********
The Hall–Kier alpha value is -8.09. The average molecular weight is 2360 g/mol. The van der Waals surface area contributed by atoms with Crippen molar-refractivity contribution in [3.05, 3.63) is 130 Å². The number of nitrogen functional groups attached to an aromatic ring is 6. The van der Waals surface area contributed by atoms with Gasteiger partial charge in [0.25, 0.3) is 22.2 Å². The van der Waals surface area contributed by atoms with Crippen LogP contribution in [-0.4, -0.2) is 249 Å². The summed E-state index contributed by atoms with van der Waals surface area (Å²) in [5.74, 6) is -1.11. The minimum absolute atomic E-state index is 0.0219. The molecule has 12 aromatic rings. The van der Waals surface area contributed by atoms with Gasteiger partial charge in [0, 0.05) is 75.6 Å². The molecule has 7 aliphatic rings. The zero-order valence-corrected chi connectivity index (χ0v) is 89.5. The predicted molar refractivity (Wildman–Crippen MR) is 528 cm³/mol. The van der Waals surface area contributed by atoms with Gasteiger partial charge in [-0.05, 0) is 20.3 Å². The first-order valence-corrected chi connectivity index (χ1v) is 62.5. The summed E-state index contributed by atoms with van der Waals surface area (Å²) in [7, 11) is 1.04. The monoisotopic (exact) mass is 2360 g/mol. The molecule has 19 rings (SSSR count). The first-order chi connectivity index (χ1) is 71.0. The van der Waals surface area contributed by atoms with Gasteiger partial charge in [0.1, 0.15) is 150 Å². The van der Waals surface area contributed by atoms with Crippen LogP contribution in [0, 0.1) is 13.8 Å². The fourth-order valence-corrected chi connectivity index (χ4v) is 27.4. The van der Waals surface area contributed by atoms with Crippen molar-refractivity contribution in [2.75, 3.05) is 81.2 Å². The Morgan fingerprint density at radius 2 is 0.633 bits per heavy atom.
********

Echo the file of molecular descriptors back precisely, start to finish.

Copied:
The Hall–Kier alpha value is -8.09. The average molecular weight is 2360 g/mol. The van der Waals surface area contributed by atoms with Crippen molar-refractivity contribution in [3.05, 3.63) is 130 Å². The number of nitrogen functional groups attached to an aromatic ring is 6. The van der Waals surface area contributed by atoms with Gasteiger partial charge in [0.25, 0.3) is 22.2 Å². The van der Waals surface area contributed by atoms with Crippen LogP contribution in [-0.4, -0.2) is 249 Å². The summed E-state index contributed by atoms with van der Waals surface area (Å²) in [5.74, 6) is -1.11. The minimum absolute atomic E-state index is 0.0219. The molecule has 12 aromatic rings. The van der Waals surface area contributed by atoms with Gasteiger partial charge in [0, 0.05) is 75.6 Å². The molecule has 7 aliphatic rings. The zero-order valence-corrected chi connectivity index (χ0v) is 89.5. The predicted molar refractivity (Wildman–Crippen MR) is 528 cm³/mol. The van der Waals surface area contributed by atoms with Gasteiger partial charge in [-0.05, 0) is 20.3 Å². The first-order valence-corrected chi connectivity index (χ1v) is 62.5. The summed E-state index contributed by atoms with van der Waals surface area (Å²) in [7, 11) is 1.04. The monoisotopic (exact) mass is 2360 g/mol. The molecule has 19 rings (SSSR count). The first-order chi connectivity index (χ1) is 71.0. The van der Waals surface area contributed by atoms with Gasteiger partial charge in [0.1, 0.15) is 150 Å². The van der Waals surface area contributed by atoms with Crippen LogP contribution in [0, 0.1) is 13.8 Å². The fourth-order valence-corrected chi connectivity index (χ4v) is 27.4. The van der Waals surface area contributed by atoms with Crippen molar-refractivity contribution in [2.75, 3.05) is 81.2 Å². The Morgan fingerprint density at radius 2 is 0.633 bits per heavy atom.